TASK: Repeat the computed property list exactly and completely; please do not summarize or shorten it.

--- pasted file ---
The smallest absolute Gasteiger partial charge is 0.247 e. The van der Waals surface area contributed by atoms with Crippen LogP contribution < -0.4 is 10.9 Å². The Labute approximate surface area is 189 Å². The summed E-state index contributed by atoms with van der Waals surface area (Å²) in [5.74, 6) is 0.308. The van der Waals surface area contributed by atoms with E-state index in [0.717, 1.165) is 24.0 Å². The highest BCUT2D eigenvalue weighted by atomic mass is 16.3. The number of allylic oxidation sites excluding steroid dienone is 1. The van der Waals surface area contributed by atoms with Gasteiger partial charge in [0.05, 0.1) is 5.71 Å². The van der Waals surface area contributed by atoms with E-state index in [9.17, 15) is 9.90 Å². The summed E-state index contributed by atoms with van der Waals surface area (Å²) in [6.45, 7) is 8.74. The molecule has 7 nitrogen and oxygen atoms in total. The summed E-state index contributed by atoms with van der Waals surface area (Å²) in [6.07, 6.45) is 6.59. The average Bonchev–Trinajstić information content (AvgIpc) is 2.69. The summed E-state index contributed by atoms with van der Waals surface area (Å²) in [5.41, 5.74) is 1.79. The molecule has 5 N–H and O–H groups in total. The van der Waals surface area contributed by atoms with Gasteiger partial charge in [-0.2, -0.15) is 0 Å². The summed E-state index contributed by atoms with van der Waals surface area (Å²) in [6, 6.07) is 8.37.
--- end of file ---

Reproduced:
The smallest absolute Gasteiger partial charge is 0.247 e. The van der Waals surface area contributed by atoms with Crippen LogP contribution < -0.4 is 10.9 Å². The Labute approximate surface area is 189 Å². The summed E-state index contributed by atoms with van der Waals surface area (Å²) in [5.74, 6) is 0.308. The van der Waals surface area contributed by atoms with E-state index in [0.717, 1.165) is 24.0 Å². The highest BCUT2D eigenvalue weighted by atomic mass is 16.3. The number of allylic oxidation sites excluding steroid dienone is 1. The van der Waals surface area contributed by atoms with Gasteiger partial charge in [0.05, 0.1) is 5.71 Å². The van der Waals surface area contributed by atoms with E-state index in [9.17, 15) is 9.90 Å². The summed E-state index contributed by atoms with van der Waals surface area (Å²) in [6.45, 7) is 8.74. The molecule has 7 nitrogen and oxygen atoms in total. The summed E-state index contributed by atoms with van der Waals surface area (Å²) in [6.07, 6.45) is 6.59. The average Bonchev–Trinajstić information content (AvgIpc) is 2.69. The summed E-state index contributed by atoms with van der Waals surface area (Å²) in [5.41, 5.74) is 1.79. The molecule has 5 N–H and O–H groups in total. The van der Waals surface area contributed by atoms with Gasteiger partial charge in [-0.2, -0.15) is 0 Å². The summed E-state index contributed by atoms with van der Waals surface area (Å²) in [6, 6.07) is 8.37.